Safety and Yield of Diagnostic ERCP in Liver Transplant Patients with Abnormal Liver Function Tests
Background. Abnormal liver enzymes postorthotopic liver transplant (OLT) may indicate significant biliary pathology or organ rejection. There is very little known in the literature regarding the current role of diagnostic ERCP in this scenario. Aim. To review the utility of diagnostic ERCP in patients presenting with abnormal liver function tests in the setting of OLT. Methods. A retrospective review of diagnostic ERCPs in patients with OLT from 2002 to 2013 from a prospectively maintained, IRB approved database. Results. Of the 474 ERCPs performed in OLT patients, 210 (44.3%; 95% CI 39.8–48.8) were performed for abnormal liver function tests during the study period. Majority of patients were Caucasian (83.8%), male (62.4%) with median age of 55 years (IQR 48–62 years). Biliary cannulation was successful in 99.6% of cases and findings included stricture in 45 (21.4 %); biliary stones/sludge in 23 (11%); biliary dilation alone in 31 (14.8%); and normal in 91 (43.3%). Three (1.4%) patients developed mild, self-limiting pancreatitis; one patient (0.5%) developed cholangitis and two (1%) had postsphincterotomy bleeding. Multivariate analyses showed significant association between dilated ducts on imaging with a therapeutic outcome. Conclusion. Diagnostic ERCP in OLT patients presenting with liver function test abnormalities is safe and frequently therapeutic.
Complications after orthotopic liver transplantation (OLT) include allograft rejection, infections due to immunosuppression, disease recurrence, and biliary tract pathology. Amongst these, biliary tract disease remains the most common, identified in up to 40% of cases [1–3]. The majority of these biliary disorders respond well to endoscopic management and prompt therapy avoids graft dysfunction and results in good outcomes . Furthermore, self-expanding metal stent insertion for treatment of biliary complications after liver transplant is an alternative to surgery [5, 6]. However, diagnosing biliary complications after liver transplant is challenging as presentation can be atypical with nonspecific symptoms while laboratory and imaging testing are poorly sensitive [7, 8]. The algorithm employed to investigate includes transabdominal ultrasound scan with Doppler studies followed by MRCP and endoscopic or percutaneous cholangiography for therapy depending on the anatomy. Although ERCP with dynamic cholangiography is considered the gold standard for investigating the biliary tree, the procedure is invasive and has now transitioned primarily into a therapeutic endeavor due to evolution of alternative imaging technologies. In the setting of liver transplantation sensitivity and specificity of these complementary imaging investigations have not been adequately investigated. A recent meta-analysis  showed excellent sensitivity and specificity for MRCP in comparison to ERCP; however, the authors concluded that there were significant design flaws in the studies included. Therefore, firm recommendation to establish the place of MRCP in this diagnostic algorithm is tenuous. While small studies of ERCP in liver transplant patients have shown it to be safe and provide not only real-time evaluation of the biliary tree but also requisite therapy [10, 11], there is limited data on patients evaluated for abnormal liver function tests and the role of diagnostic ERCP in this cohort of patients.
Given these prior limitations, we aimed to evaluate the frequency, yield, and safety of diagnostic ERCP in patients with liver transplant patients presenting with liver function test abnormalities. A secondary aim was to identify predictive factors that were significantly associated with therapy at the time of ERCP.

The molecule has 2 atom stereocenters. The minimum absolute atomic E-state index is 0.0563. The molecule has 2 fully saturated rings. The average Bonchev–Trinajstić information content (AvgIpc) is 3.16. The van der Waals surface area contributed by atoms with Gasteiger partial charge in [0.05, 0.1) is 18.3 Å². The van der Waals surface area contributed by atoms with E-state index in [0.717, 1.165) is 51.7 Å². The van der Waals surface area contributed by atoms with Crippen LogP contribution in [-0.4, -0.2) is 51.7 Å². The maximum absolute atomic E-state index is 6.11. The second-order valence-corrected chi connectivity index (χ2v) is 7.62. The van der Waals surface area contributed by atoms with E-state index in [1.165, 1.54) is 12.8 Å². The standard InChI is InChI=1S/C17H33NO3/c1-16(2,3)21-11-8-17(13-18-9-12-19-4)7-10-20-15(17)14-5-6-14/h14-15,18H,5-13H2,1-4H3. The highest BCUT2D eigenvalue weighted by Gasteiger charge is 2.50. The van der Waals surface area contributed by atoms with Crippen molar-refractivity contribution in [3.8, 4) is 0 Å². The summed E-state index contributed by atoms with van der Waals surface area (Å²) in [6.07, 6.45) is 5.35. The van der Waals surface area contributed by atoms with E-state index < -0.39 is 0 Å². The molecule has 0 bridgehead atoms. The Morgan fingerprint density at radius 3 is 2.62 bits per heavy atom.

We reviewed all patients enrolled from January 2002 to June 2013 that were prospectively entered into our IRB approved ERCP database (number X030409001). Variables maintained in the database include demographics, indications, pre-ERCP investigations, procedure related details, and outcomes. Patients were followed up by an experienced nurse at 24 hours and 30 days with complications documented using consensus criteria . Patients included were those who underwent ERCP for ductal evaluation and therapy for abnormal liver function tests. Patients were excluded if they had obvious biliary tract abnormalities and referred for therapeutic ERCP; patients with altered anatomy requiring percutaneous transhepatic cholangiography or double balloon ERCP examination and patients less than 18 years of age. Diagnostic ERCP was defined as procedure performed with the intent of diagnosis and requisite therapy. Therapeutic ERCP was defined as those requiring sphincterotomy, stone extraction, or stent insertion.
2.1. Statistical Analysis
The continuous variables such as age and the results of liver function test (LFT) were summarized as median and interquartile range or range. The categorical variables, such as demographic characteristic, prior image analysis, final diagnosis, therapy, and complication, were described as frequencies and proportions. The frequency of occurrence of abnormal LFT’s result in orthotopic liver transplantation patients was determined with the denominator of the total number of patients who had ERCP and 95% confidence interval of population proportion was then calculated. Univariate logistic regression analyses were performed to assess the association between age, gender, biochemical, imaging results, and therapeutic ERCP. Variables that had value < 0.1 and those judged to be clinically relevant were included in multivariate logistic regression model. A two-sided value < 0.05 was considered significant. The datasets were compiled using Microsoft Access and SAS software, version 9.3 (SAS institute, Cary, NC, USA), was used to perform the analysis.
A total of 7618 ERCPs were performed between 1/1/2002 and 6/30/2013 and 474 ERCPs were performed on adult liver transplantation patients. After excluding repeated procedures, 210 patients (44.3%; 95% CI 39.8–48.8) were identified as having undergone index ERCP (Figure 1) for abnormal liver function tests in the setting of OLT; 83.8% were Caucasian and 62.4% were male with a median age of 55 years. All patients had at least one liver enzyme abnormality or elevated bilirubin (Table 1). Imaging showed isolated dilated bile ducts in 10.5% by transabdominal ultrasound and 17.6% by CT scan. No other abnormality was detected on imaging.